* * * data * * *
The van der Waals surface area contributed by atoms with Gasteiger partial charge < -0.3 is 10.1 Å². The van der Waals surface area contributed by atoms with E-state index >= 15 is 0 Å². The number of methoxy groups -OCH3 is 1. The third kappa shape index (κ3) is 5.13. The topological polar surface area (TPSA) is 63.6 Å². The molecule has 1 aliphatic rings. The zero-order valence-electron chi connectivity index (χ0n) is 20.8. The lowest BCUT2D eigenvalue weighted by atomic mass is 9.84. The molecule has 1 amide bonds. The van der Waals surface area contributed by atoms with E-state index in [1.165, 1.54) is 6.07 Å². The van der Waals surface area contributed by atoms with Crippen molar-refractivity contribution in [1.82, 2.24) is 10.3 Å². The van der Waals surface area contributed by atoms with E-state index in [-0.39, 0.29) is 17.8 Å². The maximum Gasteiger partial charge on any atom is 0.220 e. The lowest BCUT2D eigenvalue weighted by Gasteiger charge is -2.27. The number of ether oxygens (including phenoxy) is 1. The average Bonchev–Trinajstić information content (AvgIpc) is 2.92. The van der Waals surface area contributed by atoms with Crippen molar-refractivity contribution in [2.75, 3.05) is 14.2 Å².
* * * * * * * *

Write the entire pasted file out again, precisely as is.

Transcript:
The van der Waals surface area contributed by atoms with Gasteiger partial charge < -0.3 is 10.1 Å². The van der Waals surface area contributed by atoms with E-state index >= 15 is 0 Å². The number of methoxy groups -OCH3 is 1. The third kappa shape index (κ3) is 5.13. The topological polar surface area (TPSA) is 63.6 Å². The molecule has 1 aliphatic rings. The zero-order valence-electron chi connectivity index (χ0n) is 20.8. The lowest BCUT2D eigenvalue weighted by atomic mass is 9.84. The molecule has 1 amide bonds. The van der Waals surface area contributed by atoms with E-state index in [1.165, 1.54) is 6.07 Å². The van der Waals surface area contributed by atoms with Crippen molar-refractivity contribution in [1.82, 2.24) is 10.3 Å². The van der Waals surface area contributed by atoms with E-state index in [-0.39, 0.29) is 17.8 Å². The maximum Gasteiger partial charge on any atom is 0.220 e. The lowest BCUT2D eigenvalue weighted by Gasteiger charge is -2.27. The number of ether oxygens (including phenoxy) is 1. The average Bonchev–Trinajstić information content (AvgIpc) is 2.92. The van der Waals surface area contributed by atoms with Crippen molar-refractivity contribution in [2.75, 3.05) is 14.2 Å².